Turkish parliament adopts controversial education reform bill

After a long and stormy session, the Turkish parliament adopted a controversial higher education reform bill which has been denounced by the powerful military as a threat to the mainly Muslim country's secular order.

The bill seeks to ease restrictions on graduates of Islamic schools in obtaining university degrees other than in divinity studies, thus opening the way for them to hold public office.

After 18 hours of debate, opposition parties boycotted the vote on the bill, which passed with the support of 254 members of the governing Justice and Development Party (AKP) against four dissenting voices.

The opposition Republican People's Party (CHP), which unsuccessfully tried to prevent a vote through procedural delaying tactics, said Thursday that the government of Prime Minister Recep Tayyip Erdogan wanted to give Turkey an educational system "similar to that of Iran and the Arab countries".

CHP leader Deniz Baykal accused the government of trying to exploit religion for political ends and declared "this enterprise will harm social peace and stability."

Turkey now seems set for a constitutional tussle between Erdogan and President Ahmet Necdet Sezer, a strictly secular former lawyer who is expected to refuse to sign the bill into law.

In that event, the government could return to parliament for a second vote and the head of state would no longer have the right to withhold his signature. He could, however, ask the constitutional court to declare the bill unlawful.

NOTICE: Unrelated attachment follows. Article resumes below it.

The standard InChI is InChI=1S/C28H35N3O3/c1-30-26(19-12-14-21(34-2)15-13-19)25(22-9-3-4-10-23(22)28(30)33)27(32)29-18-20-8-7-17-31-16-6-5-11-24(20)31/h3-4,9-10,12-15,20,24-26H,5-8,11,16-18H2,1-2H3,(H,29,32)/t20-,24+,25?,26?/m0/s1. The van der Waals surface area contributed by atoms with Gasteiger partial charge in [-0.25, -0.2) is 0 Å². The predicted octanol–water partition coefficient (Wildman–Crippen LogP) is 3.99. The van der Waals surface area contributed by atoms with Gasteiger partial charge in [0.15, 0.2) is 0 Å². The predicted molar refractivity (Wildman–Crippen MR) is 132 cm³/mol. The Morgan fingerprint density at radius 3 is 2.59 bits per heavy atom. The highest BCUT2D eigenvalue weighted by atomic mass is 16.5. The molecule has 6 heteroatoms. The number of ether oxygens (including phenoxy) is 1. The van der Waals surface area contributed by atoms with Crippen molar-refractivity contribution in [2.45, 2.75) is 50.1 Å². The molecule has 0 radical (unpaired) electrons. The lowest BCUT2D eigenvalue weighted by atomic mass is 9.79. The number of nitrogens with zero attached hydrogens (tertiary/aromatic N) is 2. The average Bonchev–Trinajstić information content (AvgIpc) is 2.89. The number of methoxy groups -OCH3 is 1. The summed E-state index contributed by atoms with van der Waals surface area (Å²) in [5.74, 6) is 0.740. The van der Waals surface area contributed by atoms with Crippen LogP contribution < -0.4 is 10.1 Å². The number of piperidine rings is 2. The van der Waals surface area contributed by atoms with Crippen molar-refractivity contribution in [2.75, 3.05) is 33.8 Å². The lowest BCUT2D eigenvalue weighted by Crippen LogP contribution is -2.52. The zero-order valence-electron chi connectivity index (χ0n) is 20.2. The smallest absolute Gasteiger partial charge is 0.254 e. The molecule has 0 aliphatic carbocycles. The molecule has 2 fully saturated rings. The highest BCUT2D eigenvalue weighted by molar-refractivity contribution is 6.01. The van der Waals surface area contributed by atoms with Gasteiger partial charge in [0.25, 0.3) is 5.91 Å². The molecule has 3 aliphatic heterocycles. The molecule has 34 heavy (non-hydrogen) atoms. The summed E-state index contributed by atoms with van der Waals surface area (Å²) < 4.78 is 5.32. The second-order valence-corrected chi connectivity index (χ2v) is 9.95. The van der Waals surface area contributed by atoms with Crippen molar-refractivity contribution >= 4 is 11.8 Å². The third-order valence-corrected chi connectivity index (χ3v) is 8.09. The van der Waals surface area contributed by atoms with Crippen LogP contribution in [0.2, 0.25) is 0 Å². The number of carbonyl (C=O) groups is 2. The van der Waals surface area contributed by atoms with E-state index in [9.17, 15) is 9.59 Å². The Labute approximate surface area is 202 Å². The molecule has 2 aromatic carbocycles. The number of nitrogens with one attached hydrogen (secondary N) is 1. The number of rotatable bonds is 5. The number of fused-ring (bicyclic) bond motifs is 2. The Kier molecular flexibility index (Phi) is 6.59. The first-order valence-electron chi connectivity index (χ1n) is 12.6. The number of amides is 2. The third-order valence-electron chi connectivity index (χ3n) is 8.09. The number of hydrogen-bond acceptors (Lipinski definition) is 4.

A parliamentary source said the governing party could also decide to scrap the bill in light of the criticism it has generated.

While enrolment numbers have dropped sharply in the past decade, religious schools in Turkey are regarded by many as breeding grounds for Islamist political movements.

Under the existing university entrance system, it is almost impossible for their graduates to win a place at institutions of higher education other than divinity faculties. That effectively bars Islamist-leaning Turks from obtaining degrees required to hold government jobs.

Erdogan, a graduate of a religious school, promised to reform the system before the election on November 2002 which swept his party to power with two-thirds of the members of the 550-seat lower house of parliament.

But the army has warned the government not to go ahead with a measure which it sees as a threat to the principles of the secular republic founded by Mutafa Kemal Ataturk in 1923.

The country's liberal media criticized the government for pushing ahead with the reform despite widespread opposition.

"Turkey's image (abroad) is getting worse," the wide circulation daily Hurriyet headlined Thursday.